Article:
Myth about hard-coded ‘hdfs’ superuser in Hadoop

I often hear about the hard-coded ‘hdfs’ superuser in Hadoop clusters, and various challenges around managing it in scenarios when there is more than one team in the same organization using Hadoop in their projects.

I think it’s very important to mention that there is no hardcoded ‘hdfs’ superuser in Hadoop. Name Node just gives admin rights to the system user name which started its process. So if you are starting Name Node as root (please don’t do this), your superuser name will be ‘root’. If you are starting it as ‘namenode’, this will make ‘namenode’ user a superuser.

Here’s what HDFS Permissions Guide says about this (quoting entire ‘Super-User’ section):

The super-user is the user with the same identity as name node process itself. Loosely, if you started the name node, then you are the super-user. The super-user can do anything in that permissions checks never fail for the super-user. There is no persistent notion of who was the super-user; when the name node is started the process identity determines who is the super-user for now. The HDFS super-user does not have to be the super-user of the name node host, nor is it necessary that all clusters have the same super-user. Also, an experimenter running HDFS on a personal workstation, conveniently becomes that installation’s super-user without any configuration.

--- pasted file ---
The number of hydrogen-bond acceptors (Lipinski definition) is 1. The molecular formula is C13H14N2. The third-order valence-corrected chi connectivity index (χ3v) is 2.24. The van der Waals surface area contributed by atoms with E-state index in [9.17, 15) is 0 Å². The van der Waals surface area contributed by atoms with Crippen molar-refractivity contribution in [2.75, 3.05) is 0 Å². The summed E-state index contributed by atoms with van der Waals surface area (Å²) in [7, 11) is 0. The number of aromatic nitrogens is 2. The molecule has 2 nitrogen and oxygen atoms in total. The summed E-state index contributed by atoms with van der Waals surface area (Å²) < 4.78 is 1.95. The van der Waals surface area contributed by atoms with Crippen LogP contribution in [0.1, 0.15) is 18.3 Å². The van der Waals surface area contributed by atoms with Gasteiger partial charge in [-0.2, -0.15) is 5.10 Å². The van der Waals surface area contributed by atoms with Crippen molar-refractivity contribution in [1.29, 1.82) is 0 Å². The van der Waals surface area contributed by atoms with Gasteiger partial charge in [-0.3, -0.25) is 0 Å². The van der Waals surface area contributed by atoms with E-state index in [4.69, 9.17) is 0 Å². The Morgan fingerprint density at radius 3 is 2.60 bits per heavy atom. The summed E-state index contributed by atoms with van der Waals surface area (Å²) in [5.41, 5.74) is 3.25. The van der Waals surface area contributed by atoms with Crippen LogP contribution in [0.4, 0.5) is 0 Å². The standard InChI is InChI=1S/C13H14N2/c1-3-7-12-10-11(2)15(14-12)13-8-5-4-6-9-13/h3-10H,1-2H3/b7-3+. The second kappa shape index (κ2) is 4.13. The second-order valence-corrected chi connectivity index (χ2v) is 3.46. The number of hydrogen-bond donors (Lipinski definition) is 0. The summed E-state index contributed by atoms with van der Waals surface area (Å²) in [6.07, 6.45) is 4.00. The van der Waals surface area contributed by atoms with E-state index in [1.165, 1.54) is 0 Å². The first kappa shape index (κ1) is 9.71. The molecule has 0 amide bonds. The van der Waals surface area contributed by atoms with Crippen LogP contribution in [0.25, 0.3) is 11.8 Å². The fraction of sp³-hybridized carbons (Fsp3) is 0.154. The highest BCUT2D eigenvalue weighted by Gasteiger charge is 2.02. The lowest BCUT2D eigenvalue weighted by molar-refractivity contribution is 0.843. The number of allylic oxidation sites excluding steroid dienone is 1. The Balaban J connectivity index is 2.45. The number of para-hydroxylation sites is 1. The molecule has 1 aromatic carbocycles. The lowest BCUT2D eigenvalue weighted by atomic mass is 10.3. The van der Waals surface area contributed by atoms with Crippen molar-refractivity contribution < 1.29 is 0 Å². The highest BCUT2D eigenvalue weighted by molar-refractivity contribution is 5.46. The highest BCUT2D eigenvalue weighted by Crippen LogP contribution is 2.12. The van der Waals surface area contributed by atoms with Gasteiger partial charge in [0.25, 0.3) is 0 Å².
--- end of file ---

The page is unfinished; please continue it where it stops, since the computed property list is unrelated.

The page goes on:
In addition, the administrator my identify a distinguished group using a configuration parameter. If set, members of this group are also super-users.

And that’s just HDFS admin. For other components of Hadoop ecosystem, they all have their own admin users, but some in default configurations will allow other components’ admin users manage them.

I guess this myth exists because the default system user name used to start HDFS daemons by majority of automated Hadoop installations is ‘hdfs’.

(and of course don’t forget about dfs.permissions.superusergroup and dfs.cluster.administrators)

Nice remark on password complexity

pwgen, my favorite Linux tool to generate random passwords that can be memorized:

-s, –secure
Generate completely random, hard-to-memorize passwords. These should only be used for machine passwords, since otherwise it’s almost guaranteed that users will simply write the password on a piece of paper taped to the monitor…

I like to see how alternative thinking in Information Security community is emerging. Good that we started to realize people are not robots, and commands and programming will never work here. This is basic risk management, to consider ‘human elements’ in any program. And while I am sure there are people who will disagree and bring up some very good and solid arguments, I don’t understand why in world of Information Security, one of the most modern and fast-evolving professions, we are still trying to rely on ideas that are decades old, and never really worked since…